Image courtesy of: Zimbio
England batsman Ian Bell has announced his retirement from ODI cricket with immediate effect as he wants to prolong his Test career.
Bell, who recently helped England regain the Ashes, was not named in the country’s ODI squad that will face Australia in a five-match series.
“The last 18 months or so since our whitewash in Australia has been as tough a period for English cricket that I can remember,” Bell wrote in his column for the Metro newspaper. “So, to sit here now as a five-time Ashes winner with the urn safely back in our hands is an amazing feeling, and something I struggle to put into words. But it’s taken a hell of a lot out of me, that’s for sure.
“For that reason I’ve decided now is the right time to officially stand down from international one-day cricket and put all my focus and attention on my Test career.
“I’ve a huge amount still to give in the Test arena and still have so many ambitions left to achieve, both from a personal and a team perspective.”
With Bell having no intentions to retire from Test cricket, he has made it clear that he intends to travel to Australia for the next Ashes series and help England retain the coveted urn. Should England accomplish that, Bell will become the country’s first-ever six-time Ashes winner.
“I’ll say it now, I would love nothing more than to go to Australia in two years’ time and right the wrongs of our last Ashes tour there,” he wrote. “I’ve also been asked if I would like to become the first ever English six-time Ashes winner and the answer is yes, absolutely. If I’m playing well and feeling fit, that is without doubt my goal.
“At the end of every Ashes series you’re left both physically and mentally drained and, as I said to Jonathan Agnew as the celebrations began at The Oval, I needed to take a bit of time to consider what the future holds.
“Playing cricket for England means absolutely everything to me but I also know what it takes to be successful at the very highest level. You have to have that hunger and desire and be ready to give 110 per cent every time you get together with the team. That’s something I’ve always prided myself on.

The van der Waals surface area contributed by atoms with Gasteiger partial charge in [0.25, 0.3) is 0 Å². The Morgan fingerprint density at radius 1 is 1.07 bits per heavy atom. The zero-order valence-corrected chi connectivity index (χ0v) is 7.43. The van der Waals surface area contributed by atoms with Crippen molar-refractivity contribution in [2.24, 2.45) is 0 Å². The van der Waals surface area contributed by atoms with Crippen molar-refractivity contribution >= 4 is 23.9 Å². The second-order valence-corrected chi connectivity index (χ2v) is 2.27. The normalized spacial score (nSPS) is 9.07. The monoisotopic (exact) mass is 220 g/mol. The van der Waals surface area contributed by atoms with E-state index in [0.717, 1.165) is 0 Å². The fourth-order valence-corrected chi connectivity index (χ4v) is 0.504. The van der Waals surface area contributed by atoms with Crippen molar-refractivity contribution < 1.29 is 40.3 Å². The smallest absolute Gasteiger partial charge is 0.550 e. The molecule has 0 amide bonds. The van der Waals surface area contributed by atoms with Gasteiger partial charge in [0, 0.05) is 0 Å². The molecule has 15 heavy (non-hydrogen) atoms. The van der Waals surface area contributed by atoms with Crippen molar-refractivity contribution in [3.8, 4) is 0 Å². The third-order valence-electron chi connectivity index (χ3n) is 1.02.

“I spoke with our Trevor Bayliss, Paul Farbrace and Alastair Cook in the aftermath of the Oval Test. We had a really good talk and I was as honest as I could be. Deep down though, I think I probably knew I wasn’t ready to call time on my England Test career. I still have that hunger and desire. The day you don’t, is the day you step away.
“Since then I’ve sat down with the people whose opinions matter most to me, like my wife and my dad, and it became clear pretty quickly that I still have plenty I want to achieve in Test cricket. The words of encouragement I’ve received from so many people and the few days of rest I’ve had have already emphasised to me that I’m in no way ready to finish.
“Stepping completely away from the one-day side of things, however, and allowing the young guys to make their mark on the team, will allow me to focus on my goals within the Test set-up and for me to get back to playing my best red-ball cricket.”
Bell represented England in 161 ODIs and scored 5416 runs, which includes four centuries and 35 half-centuries, at an average of 37.87.